I think this card is significantly better if there's a Mystic in the party. Mystics proactively test Will all the time and usually build their decks so they have a pretty easy time passing those tests. So you can have the Mystic go first, chuck this onto one of their spells, and then take your turn knowing you'll have the Intrepid bonus. This is much better. Even then, though, I wouldn't take this card. The payoff simply isn't big enough.

Yes, you could combine this with Leo De Luca or Police Badge or whatever, or "Let me handle this!" to try to hunt for a Will test when you want one, but honestly the payoff of this card is just way too low to make these combos interesting for me. I just don't see much here.

Fortunately, the other Guardian card in the pack, Custom Ammunition, is a huge hit, so Guardian players needn't feel too much regret about this one.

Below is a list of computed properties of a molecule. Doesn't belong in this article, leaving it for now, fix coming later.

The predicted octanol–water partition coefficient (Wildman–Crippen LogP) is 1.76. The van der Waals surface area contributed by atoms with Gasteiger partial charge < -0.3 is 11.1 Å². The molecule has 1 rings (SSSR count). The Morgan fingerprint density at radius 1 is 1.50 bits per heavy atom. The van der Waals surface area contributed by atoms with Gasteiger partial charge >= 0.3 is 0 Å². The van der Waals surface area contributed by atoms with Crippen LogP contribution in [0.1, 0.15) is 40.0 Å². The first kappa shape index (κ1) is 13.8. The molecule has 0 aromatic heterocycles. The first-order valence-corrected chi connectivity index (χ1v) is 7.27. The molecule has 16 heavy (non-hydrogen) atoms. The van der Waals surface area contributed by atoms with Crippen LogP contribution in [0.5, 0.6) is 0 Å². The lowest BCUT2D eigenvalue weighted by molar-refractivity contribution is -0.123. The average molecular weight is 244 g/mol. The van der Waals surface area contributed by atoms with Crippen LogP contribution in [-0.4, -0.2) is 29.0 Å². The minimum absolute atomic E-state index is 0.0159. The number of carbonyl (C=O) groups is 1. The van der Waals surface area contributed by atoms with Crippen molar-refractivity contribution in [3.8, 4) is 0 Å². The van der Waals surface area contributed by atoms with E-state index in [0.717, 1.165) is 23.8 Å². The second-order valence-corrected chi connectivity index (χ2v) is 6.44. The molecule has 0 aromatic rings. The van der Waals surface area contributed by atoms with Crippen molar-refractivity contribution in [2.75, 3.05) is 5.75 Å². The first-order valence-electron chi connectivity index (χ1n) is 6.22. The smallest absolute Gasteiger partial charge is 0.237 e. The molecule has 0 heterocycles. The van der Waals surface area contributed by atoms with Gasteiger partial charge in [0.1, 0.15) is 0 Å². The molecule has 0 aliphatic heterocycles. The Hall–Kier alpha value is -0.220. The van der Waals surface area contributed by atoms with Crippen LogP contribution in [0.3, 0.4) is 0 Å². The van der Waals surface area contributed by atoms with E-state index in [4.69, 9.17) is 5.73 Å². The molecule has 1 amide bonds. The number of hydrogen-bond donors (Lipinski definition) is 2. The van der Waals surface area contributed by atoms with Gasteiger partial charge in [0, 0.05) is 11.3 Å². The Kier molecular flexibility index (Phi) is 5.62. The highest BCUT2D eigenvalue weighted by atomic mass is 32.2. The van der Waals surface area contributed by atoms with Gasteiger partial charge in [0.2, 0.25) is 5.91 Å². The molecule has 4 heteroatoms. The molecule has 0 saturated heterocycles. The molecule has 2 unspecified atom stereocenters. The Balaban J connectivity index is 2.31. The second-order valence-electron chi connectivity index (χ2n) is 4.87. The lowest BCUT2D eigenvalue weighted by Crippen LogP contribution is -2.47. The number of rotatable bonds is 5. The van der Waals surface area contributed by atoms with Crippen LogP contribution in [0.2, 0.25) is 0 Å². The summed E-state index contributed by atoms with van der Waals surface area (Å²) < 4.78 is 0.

CaiusDrewart · 2833

Lily Chen with a pair of Butterfly Swords, particularly the level 5 version, should probably give this a look. Intrepid is quite strong if it can be leveraged for an extended period of time. That's normally a problem in guardian, because they don't have much action generation outside of Galvanize unless you're someone like Leo Anderson, and even then this is a niche card. But the problem isn't the lack of actions in a turn; it's the limited number of skill tests you can take. Enter Lily, master of the thousand palms, who can unleash a flurry of strikes, compressing an enormous number of tests into just three actions. And it's in the eye of that tempest of blows that this card finally begins to sing.

Let's break it down: Opting to go with Lily's agility signature, Balance of Body, grants her three fight or evade actions for the price of one, which translates to up to five tests in a single turn. Already this card has the potential to do work. If you add in Butterfly Swords (5), you can take two tests per fight action, effectively doubling the utility of this card even without action generation. Swords and Balance together combine to grant upwards of eight tests. That's suddenly a lot of value. Toss in Galvanize for an additional two tests from Swords. You get the picture.